Source: ArsTechnica

 – February 26th, 2020

 

On Monday, the National Transportation Safety Board met to discuss its investigation into the March 2018 crash that killed Tesla owner Walter Huang. The hearing followed a recent release of a trove of documents related to the investigation, which revealed that Huang had in the past repeatedly experienced the same glitch that caused his Tesla Model X to veer out of its lane and into a concrete highway gore, as well as the fact that he was playing a game called Three Kingdoms on his iPhone in the minutes leading up to his death.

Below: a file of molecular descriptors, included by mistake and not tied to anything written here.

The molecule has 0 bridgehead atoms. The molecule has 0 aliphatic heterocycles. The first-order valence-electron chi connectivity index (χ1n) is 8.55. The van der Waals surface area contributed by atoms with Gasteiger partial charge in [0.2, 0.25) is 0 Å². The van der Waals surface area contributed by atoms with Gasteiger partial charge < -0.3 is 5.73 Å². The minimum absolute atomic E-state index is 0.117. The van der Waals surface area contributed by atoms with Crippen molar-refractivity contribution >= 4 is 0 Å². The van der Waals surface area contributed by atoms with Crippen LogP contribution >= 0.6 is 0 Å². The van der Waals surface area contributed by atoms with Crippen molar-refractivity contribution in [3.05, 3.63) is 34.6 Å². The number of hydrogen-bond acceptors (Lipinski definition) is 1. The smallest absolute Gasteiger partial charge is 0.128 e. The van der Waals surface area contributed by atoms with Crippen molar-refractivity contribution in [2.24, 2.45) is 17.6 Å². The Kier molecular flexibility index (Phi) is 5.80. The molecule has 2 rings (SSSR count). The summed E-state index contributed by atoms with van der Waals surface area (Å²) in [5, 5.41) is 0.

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The NTSB also had to reiterate a number of previous safety recommendations. Once again, it asks the NHTSA to develop testing standards for forward collision systems, including at high speed. Such systems are only fully effective below 30mph (48km/h), although in part this is because of the physics involved in slowing a vehicle sufficiently after a threat has been detected. Additionally, NTSB again asks the NHTSA to come up with a way of verifying that automakers have equipped their cars with safeguards to prevent driver assists like Autopilot from being used outside the conditions for which they were designed.